“Having spent years in the advertising industry, I’m clued into the nitty gritties of fashion and shoots. I wear a lot of Abu-Sandeep’s chikankari creations and also love Tarun Tahiliani’s sarees. In fact, I wore his sarees for my daughter’s wedding. Internationally, I love Chanel for their shoes and clothes, Dries van Noten for his grunge looks, and Stella McCartney and Balmain for their blazers. I mostly shop in New York and Singapore, but also love picking clothes from local boutiques in Europe.”
Vikram, on the other hand, has not shopped in years!
Despite their varied tastes and contrasting personalities, this couple has worked through their differences to make a lasting relationship. Their secret: “Ours is a marriage of equals. Love will come and go, and romance has its own challenges. But what makes it work is great respect and trust. It’s also about integration. I learnt to enjoy the Opera, after our marriage, while he opened up to Indian classical music.”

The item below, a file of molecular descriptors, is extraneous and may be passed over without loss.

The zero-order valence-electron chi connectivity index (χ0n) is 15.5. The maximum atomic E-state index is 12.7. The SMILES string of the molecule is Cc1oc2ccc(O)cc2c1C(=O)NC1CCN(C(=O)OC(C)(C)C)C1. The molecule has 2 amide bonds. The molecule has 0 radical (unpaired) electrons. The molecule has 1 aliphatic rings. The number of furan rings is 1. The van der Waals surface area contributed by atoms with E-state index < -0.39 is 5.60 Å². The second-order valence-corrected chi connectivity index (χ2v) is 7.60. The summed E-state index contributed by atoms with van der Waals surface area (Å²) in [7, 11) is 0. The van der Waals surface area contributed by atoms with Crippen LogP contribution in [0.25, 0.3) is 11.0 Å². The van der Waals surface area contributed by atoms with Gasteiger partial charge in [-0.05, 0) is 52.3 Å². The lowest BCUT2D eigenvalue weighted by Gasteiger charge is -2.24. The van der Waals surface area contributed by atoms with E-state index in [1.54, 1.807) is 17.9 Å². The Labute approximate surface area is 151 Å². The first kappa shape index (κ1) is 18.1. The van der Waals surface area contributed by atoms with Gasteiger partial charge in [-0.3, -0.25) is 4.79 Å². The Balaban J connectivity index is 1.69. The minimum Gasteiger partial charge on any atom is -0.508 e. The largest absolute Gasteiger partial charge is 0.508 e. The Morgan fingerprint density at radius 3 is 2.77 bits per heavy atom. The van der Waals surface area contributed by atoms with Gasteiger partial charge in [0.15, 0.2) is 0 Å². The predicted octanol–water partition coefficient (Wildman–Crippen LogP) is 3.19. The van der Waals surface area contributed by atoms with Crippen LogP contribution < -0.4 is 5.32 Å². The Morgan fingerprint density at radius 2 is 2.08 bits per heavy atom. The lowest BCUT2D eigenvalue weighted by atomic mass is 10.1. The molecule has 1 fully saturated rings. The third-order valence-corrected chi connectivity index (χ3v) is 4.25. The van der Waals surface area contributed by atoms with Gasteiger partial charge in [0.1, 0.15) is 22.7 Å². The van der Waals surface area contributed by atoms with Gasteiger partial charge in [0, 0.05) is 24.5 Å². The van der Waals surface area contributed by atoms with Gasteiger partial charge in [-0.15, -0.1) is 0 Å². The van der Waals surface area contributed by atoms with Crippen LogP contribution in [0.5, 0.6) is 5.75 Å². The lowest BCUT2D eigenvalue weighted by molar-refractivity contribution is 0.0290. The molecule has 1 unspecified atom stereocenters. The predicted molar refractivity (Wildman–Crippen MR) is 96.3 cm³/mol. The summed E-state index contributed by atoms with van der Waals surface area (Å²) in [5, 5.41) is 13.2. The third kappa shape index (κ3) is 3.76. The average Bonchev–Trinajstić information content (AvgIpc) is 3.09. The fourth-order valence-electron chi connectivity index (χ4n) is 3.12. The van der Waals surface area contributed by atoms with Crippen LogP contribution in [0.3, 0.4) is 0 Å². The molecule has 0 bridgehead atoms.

Not one to live in a state of flux, the two have their future goals in place.
“I’d like to look at startups and get digitally literate. I also want to get into philanthropy on a larger scale,” says Geetanjali.
Vikram, who continues to be actively involved in his core business, has made zero-carbon technology the prime focus, though in his personal space, “I’d like to lose weight!” he laughs, giving us the best possible conclusion to an enlightening conversation.
Photography: Gokul Rao Kadam; Styling: Anushree Sardesai; Hair & Makeup: Florian Hurel
This story has been adapted for the website from a story that was originally published in Hello! India’s August 2022 issue. Get your hands on the latest issue right here!